The transitional compensation program of the US Army provides financial and other benefits to the families of service members discharged for child or spouse maltreatment, including victim assistance and offender rehabilitation. Although the VA provides lifetime sexual assault counseling to all military veterans, such treatment is only available after one leaves the service. Today most counseled patients are males, who suffer lower rates of sexual assault but make up a large majority of veterans.[8] Women on the front lines, who risk capture and being held as a prisoner of war (which puts them at risk for sexual assault), should strongly consider commencing birth control pre-deployment with an intrauterine device or implants. Finally, victims should contact local domestic violence organizations or the Miles Foundation, a Connecticut-based advocacy group for military victims of domestic violence (telephone: 203-270-7861; Web page: http://hometown.aol.com/milesfdn/myhomepage/).

Progress toward reducing violence against women in the military and against the civilian partners of active and retired servicemen will require a change in the sexist ideologies and practices long associated with militarism and war. Improvements in victim services, including enhanced confidentiality, and the appointment of a central authority within the DOD to investigate and prosecute violent crimes are urgently needed. Other reforms designed to decrease interpersonal violence could include the following: enhanced curricular offerings to teach trainees and practicing clinicians how to recognize and manage the sequelae of domestic violence; increased funding of domestic violence shelters; laws to decrease the easy availability of firearms; more funding for research, treatment, and prevention; and changes in law and policy to protect victims and to improve the status of women.[1,45]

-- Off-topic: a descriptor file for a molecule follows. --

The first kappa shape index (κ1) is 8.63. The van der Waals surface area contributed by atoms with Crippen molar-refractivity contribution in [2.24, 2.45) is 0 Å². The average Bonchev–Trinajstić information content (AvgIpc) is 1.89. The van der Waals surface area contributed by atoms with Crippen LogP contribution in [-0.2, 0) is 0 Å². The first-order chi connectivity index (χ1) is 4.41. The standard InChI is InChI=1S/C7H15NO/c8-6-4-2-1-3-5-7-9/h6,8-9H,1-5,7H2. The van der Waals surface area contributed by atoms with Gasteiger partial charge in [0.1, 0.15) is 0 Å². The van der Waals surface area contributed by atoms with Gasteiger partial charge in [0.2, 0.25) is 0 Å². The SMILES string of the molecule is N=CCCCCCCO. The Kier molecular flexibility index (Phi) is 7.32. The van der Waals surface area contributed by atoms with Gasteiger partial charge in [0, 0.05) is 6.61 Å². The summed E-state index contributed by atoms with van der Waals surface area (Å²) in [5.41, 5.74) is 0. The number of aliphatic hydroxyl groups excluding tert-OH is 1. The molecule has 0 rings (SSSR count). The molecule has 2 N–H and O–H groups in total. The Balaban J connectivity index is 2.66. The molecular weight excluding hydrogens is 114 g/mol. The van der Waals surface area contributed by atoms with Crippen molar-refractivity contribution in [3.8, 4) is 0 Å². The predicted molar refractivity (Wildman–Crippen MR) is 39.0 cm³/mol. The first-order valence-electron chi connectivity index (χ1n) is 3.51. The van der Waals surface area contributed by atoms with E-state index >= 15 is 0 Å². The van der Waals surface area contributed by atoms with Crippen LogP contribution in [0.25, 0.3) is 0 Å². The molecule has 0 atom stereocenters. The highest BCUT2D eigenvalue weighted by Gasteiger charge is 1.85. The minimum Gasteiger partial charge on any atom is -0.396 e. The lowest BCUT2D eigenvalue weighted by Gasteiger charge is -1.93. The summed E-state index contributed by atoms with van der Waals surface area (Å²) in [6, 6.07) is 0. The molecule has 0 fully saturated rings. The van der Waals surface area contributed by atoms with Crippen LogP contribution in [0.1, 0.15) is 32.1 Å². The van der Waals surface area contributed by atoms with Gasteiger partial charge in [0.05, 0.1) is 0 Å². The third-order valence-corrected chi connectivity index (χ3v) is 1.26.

At the international level, the following initiatives have gained acceptance as vehicles to improve the status of women and decrease their victimization:

  • The Convention on the Elimination of all Forms of Discrimination Against Women (CEDAW), adopted by the United Nations General Assembly in 1979, which calls for equality of the sexes in political, social, cultural, civil, and other fields.[14]

  • UN Security Council Resolution 1325 (adopted in 2000), which mandates the protection of, and respect for, the human rights of women and girls and calls on all parties to armed conflict to take specific measures to protect women and girls from gender-based violence, particularly rape and sexual violence.[14,46]

  • The International Criminal Court (ICC), established by international treaty in 2002, which codifies accountability for gender-based crimes against women during military conflict by defining sexual and gender violence of all kinds of war crimes.[14]

Regrettably, the United States has not signed UNSCR 1325, nor joined 162 other countries in ratifying CEDAW.[47] Despite the fact that 139 countries have signed on to the ICC, the United States has failed to do so, in part out of fear that its own soldiers may be prosecuted for crimes against humanity, including rape.[48] The United States should show its commitment to improving women's rights worldwide by taking action on these items. The women and men who risk their lives in service to the ideals for which the United States should stand deserve such justice.